British Columbia Commercial Vessel Master Fined for Illegal Fishing

Prawn trap containing glass sponges from the reef, presented as evidence in Court. (CNW Group/Fisheries and Oceans Canada, Pacific Region)

The master of the commercial prawn fishing vessel Darkstar has been sentenced following a long-running court case over illegal fishing in British Columbia’s Strait of Georgia, Canada’s Department of Fisheries and Oceans revealed Feb. 23.

Judge S.M. Merrick ordered the vessel master to pay a fine of $250,000 and forfeit all gear seized (with an approximate value of $80,000) after previously finding him guilty on May 24, 2023 of a total of 13 violations of Canada’s Fisheries Act.

On July 2 and July 3, 2020, Fisheries and Oceans Canada (DFO) Conservation and Protection fishery officers seized the vessel master’s prawn traps, which were illegally set in the Strait of Georgia Glass Sponge Reef Marine Refuges near Sechelt. This area is protected and closed to all prawn fishing due to the habitat’s highly sensitive nature.

A subsequent investigation revealed that the individual was also in violation of the conditions of his commercial license between July 2 and September 24, 2020. He was accused of hauling gear prior to 7 a.m.; failing to keep an accurate logbook or provide records in the required time, and having buoys that were in non-compliance with Fisheries Act regulations.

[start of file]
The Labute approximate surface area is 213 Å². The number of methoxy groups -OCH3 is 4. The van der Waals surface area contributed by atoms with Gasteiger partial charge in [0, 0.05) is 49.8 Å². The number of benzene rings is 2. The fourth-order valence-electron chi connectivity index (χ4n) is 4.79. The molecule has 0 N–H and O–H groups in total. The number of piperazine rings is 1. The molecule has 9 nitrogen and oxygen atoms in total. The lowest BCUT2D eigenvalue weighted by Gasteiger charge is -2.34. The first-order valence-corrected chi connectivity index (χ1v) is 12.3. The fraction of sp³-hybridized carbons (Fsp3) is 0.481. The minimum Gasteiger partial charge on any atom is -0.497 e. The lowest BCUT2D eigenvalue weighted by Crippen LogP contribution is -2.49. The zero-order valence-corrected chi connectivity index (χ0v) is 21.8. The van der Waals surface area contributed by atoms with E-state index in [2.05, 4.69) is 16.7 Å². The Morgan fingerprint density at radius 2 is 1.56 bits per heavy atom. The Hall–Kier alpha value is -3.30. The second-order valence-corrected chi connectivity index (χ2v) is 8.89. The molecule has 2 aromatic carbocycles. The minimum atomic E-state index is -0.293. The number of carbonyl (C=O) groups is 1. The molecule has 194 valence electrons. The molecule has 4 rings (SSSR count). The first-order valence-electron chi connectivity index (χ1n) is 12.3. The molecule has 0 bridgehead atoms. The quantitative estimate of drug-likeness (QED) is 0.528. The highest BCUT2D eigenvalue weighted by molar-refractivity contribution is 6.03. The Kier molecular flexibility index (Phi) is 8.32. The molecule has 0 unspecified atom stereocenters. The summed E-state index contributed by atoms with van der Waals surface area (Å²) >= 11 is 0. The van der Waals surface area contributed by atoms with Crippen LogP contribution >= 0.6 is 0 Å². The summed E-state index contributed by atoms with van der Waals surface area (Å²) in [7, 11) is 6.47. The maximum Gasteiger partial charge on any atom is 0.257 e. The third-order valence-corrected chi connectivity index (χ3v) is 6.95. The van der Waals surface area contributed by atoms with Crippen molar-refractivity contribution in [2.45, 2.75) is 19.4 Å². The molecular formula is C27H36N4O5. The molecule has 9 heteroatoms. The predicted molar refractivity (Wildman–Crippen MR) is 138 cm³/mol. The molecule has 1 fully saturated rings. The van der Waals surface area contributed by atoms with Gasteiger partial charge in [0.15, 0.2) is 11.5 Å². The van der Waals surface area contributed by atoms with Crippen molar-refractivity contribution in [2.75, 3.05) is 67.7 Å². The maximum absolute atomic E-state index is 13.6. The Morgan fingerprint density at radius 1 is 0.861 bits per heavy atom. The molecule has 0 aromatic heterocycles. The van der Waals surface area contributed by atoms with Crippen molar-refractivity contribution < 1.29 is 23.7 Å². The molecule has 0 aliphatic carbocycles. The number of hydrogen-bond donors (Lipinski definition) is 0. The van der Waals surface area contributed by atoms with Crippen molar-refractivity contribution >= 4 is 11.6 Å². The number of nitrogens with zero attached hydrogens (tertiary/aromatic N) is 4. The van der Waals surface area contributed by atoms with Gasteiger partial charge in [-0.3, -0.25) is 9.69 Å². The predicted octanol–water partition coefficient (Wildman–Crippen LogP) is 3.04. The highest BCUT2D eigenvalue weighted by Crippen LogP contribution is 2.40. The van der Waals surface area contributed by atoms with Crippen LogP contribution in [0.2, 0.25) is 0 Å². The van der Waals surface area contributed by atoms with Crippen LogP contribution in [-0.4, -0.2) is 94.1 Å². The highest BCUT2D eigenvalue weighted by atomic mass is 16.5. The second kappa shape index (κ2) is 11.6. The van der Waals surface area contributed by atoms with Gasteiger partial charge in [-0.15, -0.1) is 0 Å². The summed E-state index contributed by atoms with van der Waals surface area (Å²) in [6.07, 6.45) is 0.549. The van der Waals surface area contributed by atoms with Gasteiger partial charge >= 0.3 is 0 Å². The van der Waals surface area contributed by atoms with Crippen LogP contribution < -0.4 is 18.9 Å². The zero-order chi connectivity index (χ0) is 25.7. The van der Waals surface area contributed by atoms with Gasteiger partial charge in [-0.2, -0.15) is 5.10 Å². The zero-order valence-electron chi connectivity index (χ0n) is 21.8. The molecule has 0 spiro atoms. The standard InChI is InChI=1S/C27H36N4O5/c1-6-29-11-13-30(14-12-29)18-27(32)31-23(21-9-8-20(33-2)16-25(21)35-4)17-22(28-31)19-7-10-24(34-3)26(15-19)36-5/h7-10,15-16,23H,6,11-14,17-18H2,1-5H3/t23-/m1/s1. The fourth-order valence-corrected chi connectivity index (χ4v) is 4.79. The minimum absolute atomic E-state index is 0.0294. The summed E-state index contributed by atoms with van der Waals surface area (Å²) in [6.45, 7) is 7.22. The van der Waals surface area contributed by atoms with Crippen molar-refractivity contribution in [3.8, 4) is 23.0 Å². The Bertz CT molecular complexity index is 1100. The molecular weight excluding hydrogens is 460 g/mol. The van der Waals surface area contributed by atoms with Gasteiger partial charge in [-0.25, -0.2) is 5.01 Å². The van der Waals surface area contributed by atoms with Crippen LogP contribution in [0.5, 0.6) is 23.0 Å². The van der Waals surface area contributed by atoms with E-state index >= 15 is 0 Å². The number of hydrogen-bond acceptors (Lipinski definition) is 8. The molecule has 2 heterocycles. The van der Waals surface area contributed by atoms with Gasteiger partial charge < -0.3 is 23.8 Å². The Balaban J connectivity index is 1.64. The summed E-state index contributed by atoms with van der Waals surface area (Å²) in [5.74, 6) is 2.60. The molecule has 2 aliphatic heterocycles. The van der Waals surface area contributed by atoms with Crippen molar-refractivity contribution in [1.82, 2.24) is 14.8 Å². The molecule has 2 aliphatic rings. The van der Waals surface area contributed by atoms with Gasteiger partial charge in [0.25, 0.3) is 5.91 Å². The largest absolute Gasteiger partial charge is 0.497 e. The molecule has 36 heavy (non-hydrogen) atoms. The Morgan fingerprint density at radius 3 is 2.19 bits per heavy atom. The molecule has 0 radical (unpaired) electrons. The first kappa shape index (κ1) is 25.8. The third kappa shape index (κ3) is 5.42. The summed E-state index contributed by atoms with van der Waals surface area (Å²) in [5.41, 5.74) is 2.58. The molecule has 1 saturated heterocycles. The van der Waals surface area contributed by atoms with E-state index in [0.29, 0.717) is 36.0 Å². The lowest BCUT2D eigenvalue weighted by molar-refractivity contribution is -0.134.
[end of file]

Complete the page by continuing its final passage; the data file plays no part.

Commercial prawning setting and hauling of prawn and shrimp gear is permitted only between 7 a.m. and 7 p.m.

The vessel master, whose name was not provided by DFO, pled guilty to seven of the 13 violations and the court declared him guilty of the other six. The trial commenced April 25, 2022, and continued for 14 days until a guilty verdict was handed down May 24, 2023. It concluded with the sentencing on Jan. 31, 2024.

During the sentencing hearing, a member of the shíshálh Nation read an impact statement outlining the Nation’s concerns about illegal fishing in the Glass Sponge Reef, which is a globally unique marine refuge.

Additional testimony was given by DFO expert Dr. Anya Dunham, who gave scientific evidence of the harm caused by illegal fishing activity within the protected area.

British Columbia’s ancient glass sponge reefs are a unique ecosystem with areas of high biodiversity that provide important habitat for many marine animals, including spot prawns, rockfish, herring, halibut and sharks.

Glass sponges live in deep water and are slow to reproduce, with skeletons made of nearly pure glass (silica). They’re extremely fragile and easily damaged by any human disturbance.